Paginate a query (collection.startAfter, startAt)

startAfter is exclusive, meaning it gets all data after the startAfter condition, but not including it, whereas startAt is inclusive. endBefore and endAt also exist.

var first = db.collection("cities")

return first.get().then((documentSnapshots) => {
  // Get the last visible document
  var lastVisible =[];
  console.log("last", lastVisible);

  // Construct a new query starting at this document,
  // get the next 25 cities.
  var next = db.collection("cities")

Securing data via rules

To secure data access you define rules, either in Firebase Web Console or you define them locally in a database.rules.json that you then deploy.

// Allow read/write access on all documents to any user signed in to the application
service cloud.firestore {
  match /databases/{database}/documents {
    match /{document=**} {
      allow read, write: if request.auth != null;
// Deny read/write access to all users under any conditions
service cloud.firestore {
  match /databases/{database}/documents {
    match /{document=**} {
      allow read, write: if false;
// Allow read/write access to all users under any conditions
// Warning: **NEVER** use this rule set in production; it allows
// anyone to overwrite your entire database.
service cloud.firestore {
  match /databases/{database}/documents {
    match /{document=**} {
      allow read, write: if true;

Transactions and Batch Writes

Difference: Transcaction is a set of read and write operations on one or up to 500 documents. Batch Writes is a set of write operations on one or up to 500 documents.

Transactions (db.runTransaction)

  • Read operations must come before write operations. There are no read operations in a batch write
  • A function calling a transaction (transaction function) might run more than once if a concurrent edit affects a document that the transaction reads. That does not apply to batch writes.
  • Transaction functions should not directly modify application state. Instead return the values that change application state
  • Transactions will fail when the client is offline, batch writes do no.
// Create a reference to the SF doc.
var sfDocRef = db.collection("cities").doc("SF");

// Uncomment to initialize the doc.
// sfDocRef.set({ population: 0 });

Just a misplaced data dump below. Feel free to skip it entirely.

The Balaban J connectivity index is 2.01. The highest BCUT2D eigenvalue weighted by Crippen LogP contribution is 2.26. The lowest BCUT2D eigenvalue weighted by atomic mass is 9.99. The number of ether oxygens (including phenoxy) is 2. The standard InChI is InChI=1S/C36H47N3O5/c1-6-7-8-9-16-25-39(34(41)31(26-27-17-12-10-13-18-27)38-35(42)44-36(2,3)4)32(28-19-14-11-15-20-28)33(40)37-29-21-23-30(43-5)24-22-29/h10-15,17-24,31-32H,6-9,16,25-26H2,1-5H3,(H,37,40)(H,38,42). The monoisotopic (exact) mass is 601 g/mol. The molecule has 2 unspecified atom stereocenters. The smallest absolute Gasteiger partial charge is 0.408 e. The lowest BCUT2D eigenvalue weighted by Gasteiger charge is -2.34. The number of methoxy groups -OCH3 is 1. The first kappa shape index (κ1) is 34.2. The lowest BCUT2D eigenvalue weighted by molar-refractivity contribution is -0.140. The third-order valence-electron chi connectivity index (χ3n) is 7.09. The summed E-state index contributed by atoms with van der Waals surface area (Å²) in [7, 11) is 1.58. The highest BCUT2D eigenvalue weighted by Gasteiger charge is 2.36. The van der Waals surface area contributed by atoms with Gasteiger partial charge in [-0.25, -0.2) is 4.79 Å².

return db.runTransaction((transaction) => {
    // This code may get re-run multiple times if there are conflicts.
    return transaction.get(sfDocRef).then((sfDoc) => {
        if (!sfDoc.exists) {
            throw "Document does not exist!";

        // Add one person to the city population.
        // Note: this could be done without a transaction
        //       by updating the population using FieldValue.increment()
        var newPopulation = + 1;
        transaction.update(sfDocRef, { population: newPopulation });
}).then(() => {
    console.log("Transaction successfully committed!");
}).catch((error) => {
    console.log("Transaction failed: ", error);

Batch Writes (db.batch, batch.commit)

// Get a new write batch
var batch = db.batch();

// Set the value of 'NYC'
var nycRef = db.collection("cities").doc("NYC");
batch.set(nycRef, {name: "New York City"});

// Update the population of 'SF'
var sfRef = db.collection("cities").doc("SF");
batch.update(sfRef, {"population": 1000000});

// Delete the city 'LA'
var laRef = db.collection("cities").doc("LA");

// Commit the batch
batch.commit().then(() => {
    // ...

Access data offline

With offline persistence enabled, the Cloud Firestore client library automatically manages online and offline data access and synchronizes local data when the device is back online. For the web, offline persistence is disabled by default and is supported only by the Chrome, Safari, and Firefox web browsers. To enable persistence, call the enablePersistence method:

  .catch((err) => {
      if (err.code == 'failed-precondition') {
          // Multiple tabs open, persistence can only be enabled
          // in one tab at a a time.
          // ...
      } else if (err.code == 'unimplemented') {
          // The current browser does not support all of the
          // features required to enable persistence
          // ...
// Subsequent queries will use persistence, if it was enabled successfully

Cache size

After exceeding the default cache size of 40 MB, Cloud Firestore periodically attempts to clean up older, unused documents. You can configure a different cache size threshold or disable the clean-up process completely:

// The default cache size threshold is 40 MB. Configure "cacheSizeBytes"
// for a different threshold (minimum 1 MB) or set to "CACHE_SIZE_UNLIMITED"
// to disable clean-up.
  cacheSizeBytes: firebase.firestore.CACHE_SIZE_UNLIMITED


Listen to offline data